Letting Undocumented Immigrants Work Could Be Worth Billions to the IRS

Letting Undocumented Immigrants Work Could Be Worth Billions to the IRS
A new report from a liberal think tank report estimates that giving undocumented immigrants authorization to work in the U.S. could be worth almost $45 billion over five years (Photograph by Andrew Harrer/Bloomberg)
Photograph by Andrew Harrer/Bloomberg

Giving undocumented immigrants who are already in the U.S. temporary authorization to work could net the government as much as $6 billion in new annual payroll tax revenue, according to a new study.

The report (PDF), released on Thursday by the liberal Center for American Progress, estimates how various moves under consideration by the White House would impact federal payroll tax revenue. CAP policy analyst Patrick Oakford argues that expanding a 2012 program that grants undocumented immigrants temporary work authorization would expand revenue by increasing the number of people who who have payroll taxes withheld on their wages, and by increasing immigrants’ ability to secure higher-paying jobs. “Ultimately,” writes Oakford, “extending a work permit to undocumented immigrants will create a path for those already working in the United States to come forward and pay taxes.”

CAP calculates that extending work authorization to all undocumented immigrants with at least five years of U.S. residency—a more dramatic move than most expect the White House would make—would bring in $6.08 billion in additional payroll taxes in its first year, and $44.96 billion over five years. Doing so for those with 10 years in the U.S. would bring in $33.44 billion over five years; relief just for those undocumented immigrants with a minor child in the U.S. would bring in $21.24 billion. Oakford projects that the wages of those immigrants benefiting from deferred action would increase about 8.5 percent.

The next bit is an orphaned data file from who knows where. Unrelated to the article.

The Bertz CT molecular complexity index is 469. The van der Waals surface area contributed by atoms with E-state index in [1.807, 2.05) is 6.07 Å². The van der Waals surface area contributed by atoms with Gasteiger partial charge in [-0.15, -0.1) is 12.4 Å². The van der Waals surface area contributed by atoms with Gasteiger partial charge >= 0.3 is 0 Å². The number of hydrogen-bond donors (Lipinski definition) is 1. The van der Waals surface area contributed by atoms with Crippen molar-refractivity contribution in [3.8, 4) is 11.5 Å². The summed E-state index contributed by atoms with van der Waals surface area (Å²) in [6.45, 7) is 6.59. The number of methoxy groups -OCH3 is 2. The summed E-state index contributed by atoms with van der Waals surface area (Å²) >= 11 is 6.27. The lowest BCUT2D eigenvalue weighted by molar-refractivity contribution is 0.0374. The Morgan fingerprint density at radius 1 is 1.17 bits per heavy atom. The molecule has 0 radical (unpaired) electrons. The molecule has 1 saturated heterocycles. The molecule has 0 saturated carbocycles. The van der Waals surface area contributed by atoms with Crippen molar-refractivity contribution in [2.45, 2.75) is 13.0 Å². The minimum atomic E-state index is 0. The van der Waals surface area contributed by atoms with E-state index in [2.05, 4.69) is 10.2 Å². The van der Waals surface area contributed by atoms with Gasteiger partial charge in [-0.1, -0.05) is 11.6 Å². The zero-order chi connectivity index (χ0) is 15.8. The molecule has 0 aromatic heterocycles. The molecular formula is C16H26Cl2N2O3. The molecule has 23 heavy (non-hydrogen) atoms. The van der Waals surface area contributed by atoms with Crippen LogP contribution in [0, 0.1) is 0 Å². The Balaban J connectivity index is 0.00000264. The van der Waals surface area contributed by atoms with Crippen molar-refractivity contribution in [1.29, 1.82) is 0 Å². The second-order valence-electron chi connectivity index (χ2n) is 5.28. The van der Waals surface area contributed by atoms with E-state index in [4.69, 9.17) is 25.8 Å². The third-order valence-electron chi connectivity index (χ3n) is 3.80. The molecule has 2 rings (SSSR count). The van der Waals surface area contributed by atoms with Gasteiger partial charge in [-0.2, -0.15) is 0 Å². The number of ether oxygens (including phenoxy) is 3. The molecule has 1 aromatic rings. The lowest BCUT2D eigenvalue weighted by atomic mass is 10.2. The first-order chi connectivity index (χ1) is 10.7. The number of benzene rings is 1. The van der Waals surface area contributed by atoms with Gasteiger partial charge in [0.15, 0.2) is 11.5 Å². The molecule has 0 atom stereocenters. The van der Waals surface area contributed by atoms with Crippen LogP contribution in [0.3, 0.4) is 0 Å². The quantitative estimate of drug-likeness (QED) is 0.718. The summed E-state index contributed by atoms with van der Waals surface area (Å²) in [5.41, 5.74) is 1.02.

The CAP report comes on the heels of a letter (PDF) to the president released on Wednesday by more than 100 immigration law professors arguing that the White House would be on firm legal ground in expanding a 2012 program that offers people who came to the U.S. as children temporary relief from deportation and authorization to work.

Obama said in June that he would seek “to fix as much of our immigration system as I can on my own” by the end of the summer, but he’s has faced opposition from Republicans and anxiety from congressional Democrats ahead of the midterm elections. The New York Times and the Los Angeles Times reported last week that the White House is now considering holding off any action until after the November vote.

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